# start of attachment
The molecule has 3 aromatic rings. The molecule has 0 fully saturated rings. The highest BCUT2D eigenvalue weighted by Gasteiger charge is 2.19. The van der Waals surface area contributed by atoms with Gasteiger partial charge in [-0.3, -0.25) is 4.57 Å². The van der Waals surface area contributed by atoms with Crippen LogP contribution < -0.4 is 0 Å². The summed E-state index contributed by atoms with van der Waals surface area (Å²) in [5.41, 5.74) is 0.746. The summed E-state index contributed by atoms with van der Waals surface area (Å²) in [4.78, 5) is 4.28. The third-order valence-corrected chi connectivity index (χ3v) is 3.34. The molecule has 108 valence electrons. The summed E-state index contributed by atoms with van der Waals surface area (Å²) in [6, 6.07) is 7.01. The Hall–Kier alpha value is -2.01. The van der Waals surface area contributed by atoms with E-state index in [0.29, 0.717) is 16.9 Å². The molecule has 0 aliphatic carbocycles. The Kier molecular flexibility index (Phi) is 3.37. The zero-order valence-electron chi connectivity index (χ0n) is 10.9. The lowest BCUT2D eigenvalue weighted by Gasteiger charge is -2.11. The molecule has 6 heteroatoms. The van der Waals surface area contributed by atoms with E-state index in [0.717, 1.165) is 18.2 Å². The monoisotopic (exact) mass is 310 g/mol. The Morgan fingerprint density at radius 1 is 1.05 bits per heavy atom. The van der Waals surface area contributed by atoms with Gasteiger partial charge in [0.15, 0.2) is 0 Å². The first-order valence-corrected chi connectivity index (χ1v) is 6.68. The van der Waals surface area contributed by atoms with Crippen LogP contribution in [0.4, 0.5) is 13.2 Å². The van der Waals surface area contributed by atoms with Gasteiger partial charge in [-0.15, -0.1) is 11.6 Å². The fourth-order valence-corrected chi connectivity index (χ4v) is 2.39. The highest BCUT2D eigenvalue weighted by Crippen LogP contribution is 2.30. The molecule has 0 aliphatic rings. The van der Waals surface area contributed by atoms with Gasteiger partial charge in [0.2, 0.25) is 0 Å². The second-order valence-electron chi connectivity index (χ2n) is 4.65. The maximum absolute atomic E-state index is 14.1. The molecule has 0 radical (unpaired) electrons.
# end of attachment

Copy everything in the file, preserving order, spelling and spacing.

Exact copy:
The molecule has 3 aromatic rings. The molecule has 0 fully saturated rings. The highest BCUT2D eigenvalue weighted by Gasteiger charge is 2.19. The van der Waals surface area contributed by atoms with Gasteiger partial charge in [-0.3, -0.25) is 4.57 Å². The van der Waals surface area contributed by atoms with Crippen LogP contribution < -0.4 is 0 Å². The summed E-state index contributed by atoms with van der Waals surface area (Å²) in [5.41, 5.74) is 0.746. The summed E-state index contributed by atoms with van der Waals surface area (Å²) in [4.78, 5) is 4.28. The third-order valence-corrected chi connectivity index (χ3v) is 3.34. The molecule has 108 valence electrons. The summed E-state index contributed by atoms with van der Waals surface area (Å²) in [6, 6.07) is 7.01. The Hall–Kier alpha value is -2.01. The van der Waals surface area contributed by atoms with E-state index in [0.29, 0.717) is 16.9 Å². The molecule has 0 aliphatic carbocycles. The Kier molecular flexibility index (Phi) is 3.37. The zero-order valence-electron chi connectivity index (χ0n) is 10.9. The lowest BCUT2D eigenvalue weighted by Gasteiger charge is -2.11. The molecule has 6 heteroatoms. The van der Waals surface area contributed by atoms with E-state index in [0.717, 1.165) is 18.2 Å². The monoisotopic (exact) mass is 310 g/mol. The Morgan fingerprint density at radius 1 is 1.05 bits per heavy atom. The van der Waals surface area contributed by atoms with Gasteiger partial charge in [0.15, 0.2) is 0 Å². The first-order valence-corrected chi connectivity index (χ1v) is 6.68. The van der Waals surface area contributed by atoms with Crippen LogP contribution in [0.4, 0.5) is 13.2 Å². The van der Waals surface area contributed by atoms with Gasteiger partial charge in [-0.15, -0.1) is 11.6 Å². The fourth-order valence-corrected chi connectivity index (χ4v) is 2.39. The highest BCUT2D eigenvalue weighted by Crippen LogP contribution is 2.30. The molecule has 0 aliphatic rings. The van der Waals surface area contributed by atoms with Gasteiger partial charge in [0.2, 0.25) is 0 Å². The second-order valence-electron chi connectivity index (χ2n) is 4.65. The maximum absolute atomic E-state index is 14.1. The molecule has 0 radical (unpaired) electrons.